Empowering ourselves by Empowering others
Here at Kanyi Ilanga we specialize in the following:
Harvesting Extraction and short-hauling Gum & Pine
- Felling: Severing the tree from the stump and bringing it to the ground. Severing the tree from the stump is referred to as felling. Historically this was carried out with an axe or bow-saw. The development of the chainsaw increased the efficiency for a person to fell a tree (also called motor-manual felling), and this method still dominant felling method in steeper terrain. On rolling or flat terrain a feller-buncher or a machine with a harvesting head is the most cost-effective method of putting trees on the ground (called mechanized felling)
- Extraction: Pulling the tree from the forest area (or ‘stump’) to a landing or roadside. Pulling the tree from the forest area (or ‘stump’) to a landing is referred to as extraction. When the tree’s are dragged out of the forest it is called skidding, when they are carried out on a trailer (forwarder) it is called forwarding. Any harvesting system that uses an extraction machine that drives into the forest is referred to as ground-based harvesting. By far the most common machine to carry out this task is the grapple skidder or the cable skidder. Forwarders, agricultural tractors, ATV’s and horses are also options for ground-based extraction. When extracting in very wet areas, it is possible to use a shovel, a machine that can lay out corduroy roads and ‘shovel’ the trees to those roads for the skidders. Two special extraction machines are a helicopter (aerial logging) and a yarder (cable logging)
- Processing:Delimbing and topping the tree, and then cutting the stem into logs (‘bucking’). Once the tree is extracted to the landing, it must be processed before loading out onto the truck. This typically involves taking the branches off (delimbing), topping the tree, and then cutting the stem into logs (‘bucking’) according to a certain set of mill specifications. These tasks can be carried out by chainsaw, but in the south this is typically done with a loader that has a pull-trough delimber, or a number of different machines. It is also possible to process the trees ‘at the stump’ and this is typically referred to as a cut-to-length system. If the end use of the majority of the wood is for pulp and paper, the wood may be chipped on site, called an in-woods chipper. To remove the landing residues, either for disposal back on site or for the production of hog-fuel, a grinder can be used.
- Loading: Sort, stack and then load out onto logging trucks. Once the trees have been processed into logs, a loader will help sort, stack and then load out onto logging trucks. Most loaders are trailer-mounted, although they can also be track-based for extra mobility on the landing. The grapple attachment on the knuckle-boom can be fitted with a grapple-saw to help top and buck the trees, and a heel on the boom provides stability. The loader is often involved in at least part of the processing of the logs.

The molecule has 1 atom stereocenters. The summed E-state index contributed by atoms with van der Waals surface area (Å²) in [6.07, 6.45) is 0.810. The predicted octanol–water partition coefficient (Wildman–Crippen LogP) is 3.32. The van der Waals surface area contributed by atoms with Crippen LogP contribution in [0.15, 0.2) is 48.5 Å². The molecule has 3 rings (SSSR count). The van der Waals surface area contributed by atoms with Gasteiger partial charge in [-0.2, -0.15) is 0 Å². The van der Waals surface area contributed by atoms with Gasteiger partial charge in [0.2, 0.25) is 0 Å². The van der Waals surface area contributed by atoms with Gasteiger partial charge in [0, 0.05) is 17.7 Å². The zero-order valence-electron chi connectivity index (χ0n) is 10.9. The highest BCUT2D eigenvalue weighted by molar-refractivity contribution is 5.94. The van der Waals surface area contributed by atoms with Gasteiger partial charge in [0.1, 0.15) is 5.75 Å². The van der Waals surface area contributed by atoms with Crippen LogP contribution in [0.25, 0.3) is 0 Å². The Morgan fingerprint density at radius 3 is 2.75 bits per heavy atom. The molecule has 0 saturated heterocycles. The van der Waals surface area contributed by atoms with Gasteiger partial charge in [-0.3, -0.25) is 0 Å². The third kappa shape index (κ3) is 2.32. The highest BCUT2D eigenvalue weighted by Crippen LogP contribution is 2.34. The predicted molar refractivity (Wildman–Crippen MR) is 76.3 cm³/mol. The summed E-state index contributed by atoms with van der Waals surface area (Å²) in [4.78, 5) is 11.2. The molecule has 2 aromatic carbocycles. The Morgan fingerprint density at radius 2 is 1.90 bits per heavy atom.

- Trucking: Deliver the logs from the landing to the mill for processing. A vehicle with a log bunk and tractor mounted on the same chassis, used to haul short logs.
Silvi-culture is the science of renewing a forest crop through controlling the stock, density, composition, growth, health and overall quality of a forest stand throughout its lifetime. Including a ranger of activities :
- Stand tending
- Tree harvesting site preperation
- Clear-cut system: refers to a situation whereby all the trees in an entire stand are harvested and new even-aged stands are then regenerated after harvesting within the cleared block by planting, natural regeneration, retention, or advanced regeneration.
- Seed tree system: is managed similarly to a clear-cut system, except a number of trees are left unharvested to supply seed for the next crop. In some cases, natural regeneration may be supplemented with some planting under the seed trees.
- Shelterwood system: is when an old stand of trees is removed in a series of cuttings designed to foster the growth of an even-aged new stand of trees under shelter of the existing one. The old stand of trees serves as a protective shelter for the natural regeneration of a new forest stand.
- Coppice system: is an even-aged silvicultural approach where forest regeneration is carried out through vegetative sprouting of either the existing root system of cut trees (called suckers) or from cut stumps known as shoots. Coppice systems are limited in use to hardwood tree species.
- Patch-cut system: involves removal of an entire stand of trees less than 2.5 acres (1 ha) in size, with each patch being managed separately as an even-aged opening. Forest regeneration is accomplished either naturally, artificially, or a combination of the two.
- Restoration system: is when individual trees or a group of trees are retained to encourage structural diversity over the cutblock area for at least one rotation or cutting cycle
- Selection system: is used to produce uneven-aged stands. Mature timber is harvested in small patches to make room for younger trees and new growth. Trees are harvested on the basis of size and proximity to other trees. This method works well for trees that thrive in the shade.